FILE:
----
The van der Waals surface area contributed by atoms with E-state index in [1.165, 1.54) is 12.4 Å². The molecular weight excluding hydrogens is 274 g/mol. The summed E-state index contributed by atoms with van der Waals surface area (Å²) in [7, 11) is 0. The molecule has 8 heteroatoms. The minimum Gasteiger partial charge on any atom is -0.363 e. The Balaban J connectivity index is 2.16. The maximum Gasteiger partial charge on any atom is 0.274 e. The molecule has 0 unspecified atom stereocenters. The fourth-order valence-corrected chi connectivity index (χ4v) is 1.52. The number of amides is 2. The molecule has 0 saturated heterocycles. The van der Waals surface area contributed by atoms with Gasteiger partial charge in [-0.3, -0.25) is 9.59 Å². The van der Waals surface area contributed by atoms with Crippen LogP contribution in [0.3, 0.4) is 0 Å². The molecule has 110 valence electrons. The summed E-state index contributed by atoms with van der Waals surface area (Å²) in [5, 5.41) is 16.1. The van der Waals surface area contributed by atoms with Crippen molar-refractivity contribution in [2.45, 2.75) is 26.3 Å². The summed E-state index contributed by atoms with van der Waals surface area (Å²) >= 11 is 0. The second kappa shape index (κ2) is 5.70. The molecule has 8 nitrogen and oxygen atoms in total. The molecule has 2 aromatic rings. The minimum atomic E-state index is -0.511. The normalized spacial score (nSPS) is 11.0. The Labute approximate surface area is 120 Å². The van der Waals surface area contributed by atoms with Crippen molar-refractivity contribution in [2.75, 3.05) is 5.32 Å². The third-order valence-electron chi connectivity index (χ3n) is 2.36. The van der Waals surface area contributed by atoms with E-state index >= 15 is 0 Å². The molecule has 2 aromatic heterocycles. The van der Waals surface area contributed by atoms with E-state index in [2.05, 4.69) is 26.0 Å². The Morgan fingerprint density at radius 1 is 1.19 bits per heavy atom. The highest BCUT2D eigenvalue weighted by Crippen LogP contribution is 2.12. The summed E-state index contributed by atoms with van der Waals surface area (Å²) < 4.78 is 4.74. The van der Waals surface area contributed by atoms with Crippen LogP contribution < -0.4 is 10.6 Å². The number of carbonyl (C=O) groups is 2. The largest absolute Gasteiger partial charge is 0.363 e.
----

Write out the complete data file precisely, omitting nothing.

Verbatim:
The van der Waals surface area contributed by atoms with E-state index in [1.165, 1.54) is 12.4 Å². The molecular weight excluding hydrogens is 274 g/mol. The summed E-state index contributed by atoms with van der Waals surface area (Å²) in [7, 11) is 0. The molecule has 8 heteroatoms. The minimum Gasteiger partial charge on any atom is -0.363 e. The Balaban J connectivity index is 2.16. The maximum Gasteiger partial charge on any atom is 0.274 e. The molecule has 0 unspecified atom stereocenters. The fourth-order valence-corrected chi connectivity index (χ4v) is 1.52. The number of amides is 2. The molecule has 0 saturated heterocycles. The van der Waals surface area contributed by atoms with Gasteiger partial charge in [-0.3, -0.25) is 9.59 Å². The van der Waals surface area contributed by atoms with Crippen LogP contribution in [0.3, 0.4) is 0 Å². The molecule has 110 valence electrons. The summed E-state index contributed by atoms with van der Waals surface area (Å²) in [5, 5.41) is 16.1. The van der Waals surface area contributed by atoms with Crippen molar-refractivity contribution in [2.45, 2.75) is 26.3 Å². The summed E-state index contributed by atoms with van der Waals surface area (Å²) >= 11 is 0. The second kappa shape index (κ2) is 5.70. The molecule has 8 nitrogen and oxygen atoms in total. The molecule has 2 aromatic rings. The minimum atomic E-state index is -0.511. The normalized spacial score (nSPS) is 11.0. The Labute approximate surface area is 120 Å². The van der Waals surface area contributed by atoms with Crippen molar-refractivity contribution in [2.75, 3.05) is 5.32 Å². The third-order valence-electron chi connectivity index (χ3n) is 2.36. The van der Waals surface area contributed by atoms with E-state index >= 15 is 0 Å². The molecule has 2 aromatic heterocycles. The van der Waals surface area contributed by atoms with E-state index in [2.05, 4.69) is 26.0 Å². The Morgan fingerprint density at radius 1 is 1.19 bits per heavy atom. The highest BCUT2D eigenvalue weighted by Crippen LogP contribution is 2.12. The summed E-state index contributed by atoms with van der Waals surface area (Å²) < 4.78 is 4.74. The van der Waals surface area contributed by atoms with Crippen LogP contribution < -0.4 is 10.6 Å². The number of carbonyl (C=O) groups is 2. The largest absolute Gasteiger partial charge is 0.363 e.